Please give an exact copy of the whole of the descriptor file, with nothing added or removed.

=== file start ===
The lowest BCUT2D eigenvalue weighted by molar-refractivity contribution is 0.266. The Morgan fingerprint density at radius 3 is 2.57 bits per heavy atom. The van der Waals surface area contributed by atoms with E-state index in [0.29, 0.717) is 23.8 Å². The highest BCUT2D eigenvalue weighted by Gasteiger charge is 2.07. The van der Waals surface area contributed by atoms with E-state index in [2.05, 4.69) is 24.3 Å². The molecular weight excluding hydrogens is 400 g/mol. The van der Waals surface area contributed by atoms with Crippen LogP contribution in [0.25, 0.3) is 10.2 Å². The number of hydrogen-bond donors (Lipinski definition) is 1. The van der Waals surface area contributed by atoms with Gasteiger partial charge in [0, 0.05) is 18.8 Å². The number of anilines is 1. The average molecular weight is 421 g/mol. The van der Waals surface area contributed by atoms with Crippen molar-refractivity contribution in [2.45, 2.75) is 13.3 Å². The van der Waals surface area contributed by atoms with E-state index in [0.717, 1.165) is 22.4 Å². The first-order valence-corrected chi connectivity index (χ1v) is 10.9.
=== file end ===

The lowest BCUT2D eigenvalue weighted by molar-refractivity contribution is 0.266. The Morgan fingerprint density at radius 3 is 2.57 bits per heavy atom. The van der Waals surface area contributed by atoms with E-state index in [0.29, 0.717) is 23.8 Å². The highest BCUT2D eigenvalue weighted by Gasteiger charge is 2.07. The van der Waals surface area contributed by atoms with E-state index in [2.05, 4.69) is 24.3 Å². The molecular weight excluding hydrogens is 400 g/mol. The van der Waals surface area contributed by atoms with Crippen LogP contribution in [0.25, 0.3) is 10.2 Å². The number of hydrogen-bond donors (Lipinski definition) is 1. The van der Waals surface area contributed by atoms with Gasteiger partial charge in [0, 0.05) is 18.8 Å². The number of anilines is 1. The average molecular weight is 421 g/mol. The van der Waals surface area contributed by atoms with Crippen molar-refractivity contribution in [2.45, 2.75) is 13.3 Å². The van der Waals surface area contributed by atoms with E-state index in [0.717, 1.165) is 22.4 Å². The first-order valence-corrected chi connectivity index (χ1v) is 10.9.